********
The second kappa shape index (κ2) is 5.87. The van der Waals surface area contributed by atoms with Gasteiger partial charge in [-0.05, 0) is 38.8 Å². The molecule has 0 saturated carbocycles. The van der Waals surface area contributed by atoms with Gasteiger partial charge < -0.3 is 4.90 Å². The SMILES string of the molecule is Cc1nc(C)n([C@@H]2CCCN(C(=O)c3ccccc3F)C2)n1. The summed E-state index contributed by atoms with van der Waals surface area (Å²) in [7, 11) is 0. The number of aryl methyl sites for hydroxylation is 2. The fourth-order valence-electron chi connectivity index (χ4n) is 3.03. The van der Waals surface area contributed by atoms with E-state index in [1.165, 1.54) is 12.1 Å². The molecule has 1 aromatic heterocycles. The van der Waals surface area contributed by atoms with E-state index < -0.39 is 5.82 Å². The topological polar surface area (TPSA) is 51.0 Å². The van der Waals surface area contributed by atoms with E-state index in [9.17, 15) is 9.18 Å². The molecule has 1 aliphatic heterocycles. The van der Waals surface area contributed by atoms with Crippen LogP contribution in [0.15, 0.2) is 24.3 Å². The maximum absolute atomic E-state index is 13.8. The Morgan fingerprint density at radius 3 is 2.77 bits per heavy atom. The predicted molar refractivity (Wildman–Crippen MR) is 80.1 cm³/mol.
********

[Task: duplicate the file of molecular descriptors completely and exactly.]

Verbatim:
The second kappa shape index (κ2) is 5.87. The van der Waals surface area contributed by atoms with Gasteiger partial charge in [-0.05, 0) is 38.8 Å². The molecule has 0 saturated carbocycles. The van der Waals surface area contributed by atoms with Gasteiger partial charge < -0.3 is 4.90 Å². The SMILES string of the molecule is Cc1nc(C)n([C@@H]2CCCN(C(=O)c3ccccc3F)C2)n1. The summed E-state index contributed by atoms with van der Waals surface area (Å²) in [7, 11) is 0. The number of aryl methyl sites for hydroxylation is 2. The fourth-order valence-electron chi connectivity index (χ4n) is 3.03. The van der Waals surface area contributed by atoms with E-state index in [1.165, 1.54) is 12.1 Å². The molecule has 1 aromatic heterocycles. The van der Waals surface area contributed by atoms with E-state index < -0.39 is 5.82 Å². The topological polar surface area (TPSA) is 51.0 Å². The van der Waals surface area contributed by atoms with E-state index in [9.17, 15) is 9.18 Å². The molecule has 1 aliphatic heterocycles. The van der Waals surface area contributed by atoms with Crippen LogP contribution in [0.15, 0.2) is 24.3 Å². The maximum absolute atomic E-state index is 13.8. The Morgan fingerprint density at radius 3 is 2.77 bits per heavy atom. The predicted molar refractivity (Wildman–Crippen MR) is 80.1 cm³/mol.